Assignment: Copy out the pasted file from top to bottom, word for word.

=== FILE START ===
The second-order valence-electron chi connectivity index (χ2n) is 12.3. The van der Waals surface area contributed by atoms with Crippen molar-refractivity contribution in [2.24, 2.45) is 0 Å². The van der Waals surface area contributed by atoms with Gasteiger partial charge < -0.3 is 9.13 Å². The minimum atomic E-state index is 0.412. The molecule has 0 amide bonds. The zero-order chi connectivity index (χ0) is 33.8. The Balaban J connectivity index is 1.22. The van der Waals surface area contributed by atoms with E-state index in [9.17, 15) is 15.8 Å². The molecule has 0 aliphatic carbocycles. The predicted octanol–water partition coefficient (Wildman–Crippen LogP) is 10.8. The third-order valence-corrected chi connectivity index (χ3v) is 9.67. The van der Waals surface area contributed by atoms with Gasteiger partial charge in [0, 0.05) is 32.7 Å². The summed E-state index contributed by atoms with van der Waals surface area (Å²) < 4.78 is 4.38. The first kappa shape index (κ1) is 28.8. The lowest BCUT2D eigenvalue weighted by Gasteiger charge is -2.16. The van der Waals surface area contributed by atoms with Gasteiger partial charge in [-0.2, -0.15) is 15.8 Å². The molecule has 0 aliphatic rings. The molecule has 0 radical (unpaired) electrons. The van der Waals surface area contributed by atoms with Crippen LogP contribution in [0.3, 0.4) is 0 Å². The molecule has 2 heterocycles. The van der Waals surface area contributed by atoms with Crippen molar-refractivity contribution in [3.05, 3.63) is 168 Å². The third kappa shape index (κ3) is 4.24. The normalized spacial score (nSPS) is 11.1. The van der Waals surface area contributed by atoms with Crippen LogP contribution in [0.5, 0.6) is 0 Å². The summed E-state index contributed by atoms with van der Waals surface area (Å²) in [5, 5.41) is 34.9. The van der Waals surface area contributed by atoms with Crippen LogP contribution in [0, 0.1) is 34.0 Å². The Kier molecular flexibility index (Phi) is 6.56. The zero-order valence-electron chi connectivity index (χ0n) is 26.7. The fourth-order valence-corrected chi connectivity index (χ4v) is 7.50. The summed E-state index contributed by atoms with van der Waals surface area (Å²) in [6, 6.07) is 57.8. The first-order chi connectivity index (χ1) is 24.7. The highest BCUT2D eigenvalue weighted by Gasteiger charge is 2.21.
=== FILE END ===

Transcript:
The second-order valence-electron chi connectivity index (χ2n) is 12.3. The van der Waals surface area contributed by atoms with Crippen molar-refractivity contribution in [2.24, 2.45) is 0 Å². The van der Waals surface area contributed by atoms with Gasteiger partial charge < -0.3 is 9.13 Å². The minimum atomic E-state index is 0.412. The molecule has 0 amide bonds. The zero-order chi connectivity index (χ0) is 33.8. The Balaban J connectivity index is 1.22. The van der Waals surface area contributed by atoms with E-state index in [9.17, 15) is 15.8 Å². The molecule has 0 aliphatic carbocycles. The predicted octanol–water partition coefficient (Wildman–Crippen LogP) is 10.8. The third-order valence-corrected chi connectivity index (χ3v) is 9.67. The van der Waals surface area contributed by atoms with Gasteiger partial charge in [0, 0.05) is 32.7 Å². The summed E-state index contributed by atoms with van der Waals surface area (Å²) < 4.78 is 4.38. The first kappa shape index (κ1) is 28.8. The lowest BCUT2D eigenvalue weighted by Gasteiger charge is -2.16. The van der Waals surface area contributed by atoms with Gasteiger partial charge in [-0.2, -0.15) is 15.8 Å². The molecule has 0 aliphatic rings. The molecule has 0 radical (unpaired) electrons. The van der Waals surface area contributed by atoms with Crippen LogP contribution in [0.3, 0.4) is 0 Å². The molecule has 2 heterocycles. The van der Waals surface area contributed by atoms with Crippen molar-refractivity contribution in [3.05, 3.63) is 168 Å². The third kappa shape index (κ3) is 4.24. The normalized spacial score (nSPS) is 11.1. The van der Waals surface area contributed by atoms with Crippen LogP contribution in [0.5, 0.6) is 0 Å². The summed E-state index contributed by atoms with van der Waals surface area (Å²) in [5, 5.41) is 34.9. The van der Waals surface area contributed by atoms with Crippen LogP contribution in [0, 0.1) is 34.0 Å². The Kier molecular flexibility index (Phi) is 6.56. The zero-order valence-electron chi connectivity index (χ0n) is 26.7. The fourth-order valence-corrected chi connectivity index (χ4v) is 7.50. The summed E-state index contributed by atoms with van der Waals surface area (Å²) in [6, 6.07) is 57.8. The first-order chi connectivity index (χ1) is 24.7. The highest BCUT2D eigenvalue weighted by Gasteiger charge is 2.21.